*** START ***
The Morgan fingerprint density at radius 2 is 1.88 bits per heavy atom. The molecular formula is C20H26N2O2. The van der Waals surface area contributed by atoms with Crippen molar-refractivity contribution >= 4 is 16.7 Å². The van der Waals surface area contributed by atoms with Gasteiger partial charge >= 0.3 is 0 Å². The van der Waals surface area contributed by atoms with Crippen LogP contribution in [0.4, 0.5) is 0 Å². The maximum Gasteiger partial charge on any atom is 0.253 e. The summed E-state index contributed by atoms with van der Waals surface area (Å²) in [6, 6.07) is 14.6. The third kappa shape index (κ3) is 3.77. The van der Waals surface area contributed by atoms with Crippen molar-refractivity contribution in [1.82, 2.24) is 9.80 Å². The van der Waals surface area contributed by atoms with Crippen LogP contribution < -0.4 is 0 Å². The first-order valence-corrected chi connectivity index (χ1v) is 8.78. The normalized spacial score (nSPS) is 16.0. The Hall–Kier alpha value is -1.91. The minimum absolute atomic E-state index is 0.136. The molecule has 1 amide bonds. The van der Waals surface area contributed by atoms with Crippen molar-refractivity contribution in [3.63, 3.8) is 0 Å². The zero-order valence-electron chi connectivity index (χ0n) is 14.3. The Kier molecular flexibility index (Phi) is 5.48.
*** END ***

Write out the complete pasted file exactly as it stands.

The Morgan fingerprint density at radius 2 is 1.88 bits per heavy atom. The molecular formula is C20H26N2O2. The van der Waals surface area contributed by atoms with Crippen molar-refractivity contribution >= 4 is 16.7 Å². The van der Waals surface area contributed by atoms with Gasteiger partial charge >= 0.3 is 0 Å². The van der Waals surface area contributed by atoms with Crippen LogP contribution in [0.4, 0.5) is 0 Å². The maximum Gasteiger partial charge on any atom is 0.253 e. The summed E-state index contributed by atoms with van der Waals surface area (Å²) in [6, 6.07) is 14.6. The third kappa shape index (κ3) is 3.77. The van der Waals surface area contributed by atoms with Crippen molar-refractivity contribution in [1.82, 2.24) is 9.80 Å². The van der Waals surface area contributed by atoms with Crippen LogP contribution < -0.4 is 0 Å². The first-order valence-corrected chi connectivity index (χ1v) is 8.78. The normalized spacial score (nSPS) is 16.0. The Hall–Kier alpha value is -1.91. The minimum absolute atomic E-state index is 0.136. The molecule has 1 amide bonds. The van der Waals surface area contributed by atoms with Crippen molar-refractivity contribution in [3.63, 3.8) is 0 Å². The zero-order valence-electron chi connectivity index (χ0n) is 14.3. The Kier molecular flexibility index (Phi) is 5.48.